The Polish PT-91 Twardy Tank Protection
The Poland Military-Technical Institute developed the new Erawa dynamic ERA armour to compliment the light laminate armour. Traditional ERA bricks generally have a gap between the bricks of 10 – 15 mm. Erawa has improved upon this by eliminating these gaps, providing better protection than other ERA armour. The armour covers 9m2 of the vehicle. 108 bricks are placed on the turret, 118 on the hull and 84 on each side’s anti-cumulative screens.
The fire compartment is equipped with a Halon fire suppression system, which is activated automatically by IR detectors.
The vehicle is fitted with a Laser Warning System which detects laser beams used by ATM launchers or missiles guiding systems. The system reacts automatically by firing smoke grenades from two banks each with 6 launchers. The system can be overridden by the commander who can fire these grenades manually in personally selected sequences or manually fire a second set from two banks each with 6 launchers.
This vehicle is for the Malaysian Army (hence the M) and 48 have been ordered and 15 support vehicles. They have had a number of changes from the PT-91:
Engine replaced with the PZL Wola S-1000R diesel generating 1000hp
Transmission has been replaced with the automatic Renk/SESM ESM-350M and combined with the new engine, it has a top road speed of 70km/h
A new communications system
A new improved 2A46MS main cannon. The breech block has been redesigned to make it more symmetric, decreasing the resistance of the recoil break whilst the projectile is moving in the barrel, removing the recoil break axis below the main cannon axis in the azimuth plain, using two recuperators acting against each other and placing them above the main gun axis. This has increased first hit probability by 23% over the original 2A46M main cannon.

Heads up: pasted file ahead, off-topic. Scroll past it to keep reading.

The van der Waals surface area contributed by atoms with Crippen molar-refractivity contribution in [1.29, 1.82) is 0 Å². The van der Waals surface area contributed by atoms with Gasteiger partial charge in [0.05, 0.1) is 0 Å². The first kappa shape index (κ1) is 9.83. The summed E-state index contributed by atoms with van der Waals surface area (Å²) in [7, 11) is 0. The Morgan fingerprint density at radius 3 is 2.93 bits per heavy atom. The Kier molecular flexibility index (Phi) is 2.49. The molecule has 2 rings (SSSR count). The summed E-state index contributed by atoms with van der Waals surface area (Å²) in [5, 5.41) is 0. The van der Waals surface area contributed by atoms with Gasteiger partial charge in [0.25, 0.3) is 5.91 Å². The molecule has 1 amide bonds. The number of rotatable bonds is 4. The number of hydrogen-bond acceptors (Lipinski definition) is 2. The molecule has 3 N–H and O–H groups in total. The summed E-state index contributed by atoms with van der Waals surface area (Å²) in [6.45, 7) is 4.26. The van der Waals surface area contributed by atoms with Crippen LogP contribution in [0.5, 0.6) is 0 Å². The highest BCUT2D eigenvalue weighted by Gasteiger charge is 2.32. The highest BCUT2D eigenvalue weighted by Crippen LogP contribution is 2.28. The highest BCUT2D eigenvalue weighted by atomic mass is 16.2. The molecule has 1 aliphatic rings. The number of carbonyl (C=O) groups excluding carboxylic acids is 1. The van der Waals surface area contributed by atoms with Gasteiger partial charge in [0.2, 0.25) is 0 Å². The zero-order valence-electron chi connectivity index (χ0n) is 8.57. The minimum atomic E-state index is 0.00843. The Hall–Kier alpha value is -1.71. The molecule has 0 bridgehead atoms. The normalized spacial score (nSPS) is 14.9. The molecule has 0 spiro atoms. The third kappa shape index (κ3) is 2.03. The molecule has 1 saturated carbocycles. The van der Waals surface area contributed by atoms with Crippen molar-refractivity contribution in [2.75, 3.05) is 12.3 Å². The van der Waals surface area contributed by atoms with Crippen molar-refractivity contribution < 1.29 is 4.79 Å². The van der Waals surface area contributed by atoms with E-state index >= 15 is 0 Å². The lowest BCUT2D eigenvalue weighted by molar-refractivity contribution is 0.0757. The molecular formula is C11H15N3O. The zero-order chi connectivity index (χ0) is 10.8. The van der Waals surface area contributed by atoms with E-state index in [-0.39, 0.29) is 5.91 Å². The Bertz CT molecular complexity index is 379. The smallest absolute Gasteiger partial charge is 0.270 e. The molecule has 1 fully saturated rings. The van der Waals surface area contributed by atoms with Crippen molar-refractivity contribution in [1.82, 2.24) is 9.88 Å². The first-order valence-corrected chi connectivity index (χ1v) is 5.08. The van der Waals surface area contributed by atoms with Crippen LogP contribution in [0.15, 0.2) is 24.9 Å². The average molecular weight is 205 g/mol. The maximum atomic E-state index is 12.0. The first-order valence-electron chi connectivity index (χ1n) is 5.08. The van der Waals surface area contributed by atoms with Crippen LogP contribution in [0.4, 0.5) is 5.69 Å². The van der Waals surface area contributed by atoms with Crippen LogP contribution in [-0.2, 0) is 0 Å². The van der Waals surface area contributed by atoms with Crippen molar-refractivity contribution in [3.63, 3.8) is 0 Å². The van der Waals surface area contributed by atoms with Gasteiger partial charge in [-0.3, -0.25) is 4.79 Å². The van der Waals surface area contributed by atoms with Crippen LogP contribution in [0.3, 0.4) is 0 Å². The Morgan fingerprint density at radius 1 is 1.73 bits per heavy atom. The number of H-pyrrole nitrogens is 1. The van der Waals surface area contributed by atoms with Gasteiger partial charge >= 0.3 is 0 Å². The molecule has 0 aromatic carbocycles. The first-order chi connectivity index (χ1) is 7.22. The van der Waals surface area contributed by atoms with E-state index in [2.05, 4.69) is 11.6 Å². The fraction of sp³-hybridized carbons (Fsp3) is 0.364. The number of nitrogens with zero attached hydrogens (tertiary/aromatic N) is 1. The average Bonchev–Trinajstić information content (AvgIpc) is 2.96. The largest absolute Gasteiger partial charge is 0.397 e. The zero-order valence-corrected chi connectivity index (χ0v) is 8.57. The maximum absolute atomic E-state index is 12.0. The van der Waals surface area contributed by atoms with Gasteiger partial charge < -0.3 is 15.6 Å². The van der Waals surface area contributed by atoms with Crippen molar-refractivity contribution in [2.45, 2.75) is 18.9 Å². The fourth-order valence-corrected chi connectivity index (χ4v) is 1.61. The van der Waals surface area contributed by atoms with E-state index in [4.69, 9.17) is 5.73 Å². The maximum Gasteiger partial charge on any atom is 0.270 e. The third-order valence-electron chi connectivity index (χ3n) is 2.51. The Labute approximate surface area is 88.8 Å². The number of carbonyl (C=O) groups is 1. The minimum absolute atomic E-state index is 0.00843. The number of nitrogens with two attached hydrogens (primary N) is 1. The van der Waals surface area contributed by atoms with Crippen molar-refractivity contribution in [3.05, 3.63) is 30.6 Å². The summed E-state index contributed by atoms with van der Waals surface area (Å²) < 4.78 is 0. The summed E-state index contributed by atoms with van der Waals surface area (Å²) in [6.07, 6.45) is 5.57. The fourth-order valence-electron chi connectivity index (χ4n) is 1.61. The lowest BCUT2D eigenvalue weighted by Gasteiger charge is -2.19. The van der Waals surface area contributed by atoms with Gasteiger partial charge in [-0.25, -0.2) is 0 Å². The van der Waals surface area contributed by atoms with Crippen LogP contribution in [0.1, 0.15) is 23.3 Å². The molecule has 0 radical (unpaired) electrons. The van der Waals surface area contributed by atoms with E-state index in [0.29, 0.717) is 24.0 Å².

It’s coaxial MG is now a 7.62mm FN MAG and the 12.7mm AA MG is now an M2 Browning
An improved version of the Erawa ERA (possibly increasing the weight as its explosive is larger).
The fire control and sighting equipment has all been replaced by systems from Sagem.
The tracks are now Type 570P supplied by Diehl Remscheid GmbH.
The PCO SSP-1 Obra-3 laser-warning system.
Wegmann 76mm grenade launchers.
Both vehicles used for field testing and exhibits. Both were used by the Malaysian Army for their field testing. PT-91Z Hardy was a demonstration vehicle equipped with Sagem fire control and sighting equipment. PT-91A Twardy was equipped with the PZL-Wola S-1000 1000hp diesel engine with mechanic transmission. It was the combination of systems from these variants that were used for the PT-91M Pendekar.
WZT-3 Armoured Recovery Vehicle
The WZT-3 was the Polish built ARV for their T-72M’s and 20 were built. The PT-91’s weight was higher than that of the old T-72M, so it was decided to install the new 850hp diesel engine of the PT-91 in to the WTZ-3, re-designating it WZT-3M (along with some other minor changes). 9 were manufactured from scratch and the original 20 were up-graded to the WZT-3M. India has also purchased 352 WZT-3M to support their T-72 & T-90 fleet.